GameStop’s controversial Circle of Life program is changing next week, according to several store managers. Though the retail chain will continue to use and monitor Circle of Life scores, GameStop plans to enact several changes that will make the program more accommodating to employees.
The “Circle of Life” score, as Kotaku has reported, is a metric that GameStop uses to measure the performance of their employees. The Circle of Life refers to a driving GameStop philosophy: that customers should buy games, trade them into GameStop, and use the proceeds to buy more pre-owned games (which they then trade in to GameStop). Although the concept has been around for years, GameStop recently started keeping close track of Circle of Life scores for both stores and employees, and some GameStop staff said having low scores would cost them their jobs.
Starting next week, according to managers who spoke with Kotaku tonight, GameStop will no longer monitor individual employees’ Circle of Life scores. Each GameStop store will now simply have a single COL number, for their entire store, which will help reduce pressure on individual employees to hit their quotas.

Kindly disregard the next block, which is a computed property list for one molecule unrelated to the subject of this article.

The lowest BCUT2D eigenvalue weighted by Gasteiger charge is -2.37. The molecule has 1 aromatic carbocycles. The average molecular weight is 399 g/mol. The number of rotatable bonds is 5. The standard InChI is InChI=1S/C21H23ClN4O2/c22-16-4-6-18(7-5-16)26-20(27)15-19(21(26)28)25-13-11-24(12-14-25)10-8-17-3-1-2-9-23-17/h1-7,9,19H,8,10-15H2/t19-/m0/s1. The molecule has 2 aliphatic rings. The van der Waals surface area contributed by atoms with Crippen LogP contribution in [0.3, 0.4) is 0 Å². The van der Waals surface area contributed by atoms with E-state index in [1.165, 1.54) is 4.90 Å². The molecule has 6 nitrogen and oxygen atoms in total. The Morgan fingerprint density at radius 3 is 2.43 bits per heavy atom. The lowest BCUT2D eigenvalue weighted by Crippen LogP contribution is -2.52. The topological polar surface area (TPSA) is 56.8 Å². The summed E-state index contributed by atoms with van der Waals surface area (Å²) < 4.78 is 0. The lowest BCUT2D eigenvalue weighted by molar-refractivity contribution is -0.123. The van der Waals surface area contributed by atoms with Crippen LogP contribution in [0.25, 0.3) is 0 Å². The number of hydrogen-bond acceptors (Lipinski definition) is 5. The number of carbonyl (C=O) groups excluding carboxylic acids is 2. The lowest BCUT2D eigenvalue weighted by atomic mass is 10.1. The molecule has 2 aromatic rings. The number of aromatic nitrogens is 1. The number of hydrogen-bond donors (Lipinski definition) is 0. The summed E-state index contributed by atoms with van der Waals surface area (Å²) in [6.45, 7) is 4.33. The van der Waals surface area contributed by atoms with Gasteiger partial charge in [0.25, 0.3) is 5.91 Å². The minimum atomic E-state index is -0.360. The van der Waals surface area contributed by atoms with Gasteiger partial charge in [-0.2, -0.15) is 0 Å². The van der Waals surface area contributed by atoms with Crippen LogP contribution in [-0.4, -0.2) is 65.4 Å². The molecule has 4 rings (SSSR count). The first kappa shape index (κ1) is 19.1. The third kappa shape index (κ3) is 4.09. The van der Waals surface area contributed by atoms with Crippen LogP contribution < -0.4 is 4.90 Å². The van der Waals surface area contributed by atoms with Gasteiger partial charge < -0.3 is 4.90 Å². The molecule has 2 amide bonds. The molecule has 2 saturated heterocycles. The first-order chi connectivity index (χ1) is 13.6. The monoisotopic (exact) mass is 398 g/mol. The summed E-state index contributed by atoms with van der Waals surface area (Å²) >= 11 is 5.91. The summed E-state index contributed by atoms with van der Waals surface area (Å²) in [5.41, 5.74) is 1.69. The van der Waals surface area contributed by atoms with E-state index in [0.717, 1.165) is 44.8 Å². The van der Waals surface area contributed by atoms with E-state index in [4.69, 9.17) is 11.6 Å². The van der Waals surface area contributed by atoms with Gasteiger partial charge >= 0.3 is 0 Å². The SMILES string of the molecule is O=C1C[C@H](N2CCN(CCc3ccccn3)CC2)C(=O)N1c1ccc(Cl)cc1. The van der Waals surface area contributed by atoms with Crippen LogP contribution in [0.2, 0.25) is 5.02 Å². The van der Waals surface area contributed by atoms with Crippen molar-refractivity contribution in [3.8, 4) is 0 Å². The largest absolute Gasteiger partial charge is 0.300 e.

GameStop is also changing the way they calculate Circle of Life scores, managers say. Until now, a COL score had been based on four metrics: 1) pre-owned sales, 2) trade-ins, 3) pre-orders, and 4) rewards cards. Now, GameStop is adding a fifth metric: new sales, which will track each store’s sales numbers against their goals. This will—at least in theory—prevent employees from being punished for selling new games, as they had been in the past.
The changes are not official yet, but GameStop district managers informed some stores via conference call on Friday afternoon that they will be rolling out the new program on Sunday and Monday. From what we hear, the move was decided at a district leader meeting in Houston, Texas this week. However, news is trickling out slowly, and not every store is aware of the change yet.
This news comes several weeks after a series of Kotaku articles reporting on how the Circle of Life program punished salespeople for selling new games by making those sales count against their other quotas. Dozens of current and former GameStop employees reached out to Kotaku to express their displeasure with the program, which had ramped up last fall and was even leading some employees to lie to customers about what was in stock.
GameStop employees say they’re cautiously excited about the news. “Wins for everyone all around,” said one employee in an e-mail. “Should eliminate a lot of the sleaze and take a lot of pressure off everyone from at least the [District Leader] level down. At least in theory.”
GameStop managers expect the official announcement to come next week.